Mexico’s 2018 campaign season has not officially begun, but the race for the presidency is already a nail-biter.
As a political economist who has studied Puerto Rican political and economic change, I believe Hurricane Maria could be another watershed moment that redefines U.S. treatment of Puerto Rico.
Today I have —if not the honor, then the duty— to describe, firsthand, what it is to live through the aftermath of the worst storm of this brutal hurricane season.
If the damage is that great, how much will overall U.S. gross domestic product, unemployment and inflation be affected by the devastation in Puerto Rico?
Is Mara Salvatrucha, the Salvadoran youth gang menacing residents in some U.S. cities, really America’s public enemy number one?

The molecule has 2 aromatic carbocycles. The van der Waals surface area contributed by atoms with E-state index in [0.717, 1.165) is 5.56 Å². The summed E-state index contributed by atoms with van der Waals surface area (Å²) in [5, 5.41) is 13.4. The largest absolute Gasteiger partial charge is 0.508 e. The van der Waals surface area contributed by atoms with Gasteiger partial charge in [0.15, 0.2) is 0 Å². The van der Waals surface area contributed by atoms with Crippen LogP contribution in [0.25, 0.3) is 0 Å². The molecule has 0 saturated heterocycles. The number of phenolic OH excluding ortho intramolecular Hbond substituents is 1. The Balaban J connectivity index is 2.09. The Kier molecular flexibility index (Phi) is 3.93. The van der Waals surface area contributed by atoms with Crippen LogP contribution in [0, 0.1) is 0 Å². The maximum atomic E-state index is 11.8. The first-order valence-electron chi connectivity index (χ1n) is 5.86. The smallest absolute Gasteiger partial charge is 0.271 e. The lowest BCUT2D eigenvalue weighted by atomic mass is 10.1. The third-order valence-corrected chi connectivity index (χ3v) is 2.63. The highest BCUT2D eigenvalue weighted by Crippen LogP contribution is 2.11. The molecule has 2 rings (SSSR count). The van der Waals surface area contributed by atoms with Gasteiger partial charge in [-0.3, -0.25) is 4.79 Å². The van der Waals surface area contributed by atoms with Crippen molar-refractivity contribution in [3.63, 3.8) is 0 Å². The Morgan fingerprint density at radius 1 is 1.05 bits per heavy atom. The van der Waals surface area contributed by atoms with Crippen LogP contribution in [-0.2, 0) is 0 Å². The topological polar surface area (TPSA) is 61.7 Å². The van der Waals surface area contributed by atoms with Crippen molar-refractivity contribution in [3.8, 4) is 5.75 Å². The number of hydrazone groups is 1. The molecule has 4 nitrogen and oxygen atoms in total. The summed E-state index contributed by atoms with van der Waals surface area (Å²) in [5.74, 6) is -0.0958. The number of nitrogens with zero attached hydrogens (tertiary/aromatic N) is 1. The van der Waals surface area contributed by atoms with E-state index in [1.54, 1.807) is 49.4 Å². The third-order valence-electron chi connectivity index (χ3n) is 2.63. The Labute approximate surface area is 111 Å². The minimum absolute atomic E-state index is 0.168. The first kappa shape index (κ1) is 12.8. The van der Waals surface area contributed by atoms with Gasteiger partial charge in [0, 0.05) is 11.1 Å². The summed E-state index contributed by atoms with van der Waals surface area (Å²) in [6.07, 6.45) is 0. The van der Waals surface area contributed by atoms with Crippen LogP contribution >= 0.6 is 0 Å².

Dear friends, contrary to what the President would have you believe, Puerto Rican workers are neither lazy, nor do they want everything done for them.
Reports from the ground already bear witness to an appalling moral failing in the U.S. government’s Puerto Rico disaster response.
To transition to a more sustainable electric grid, one of the main obstacles to overcome in Puerto Rico is the enormous influence the fossil fuel industry has.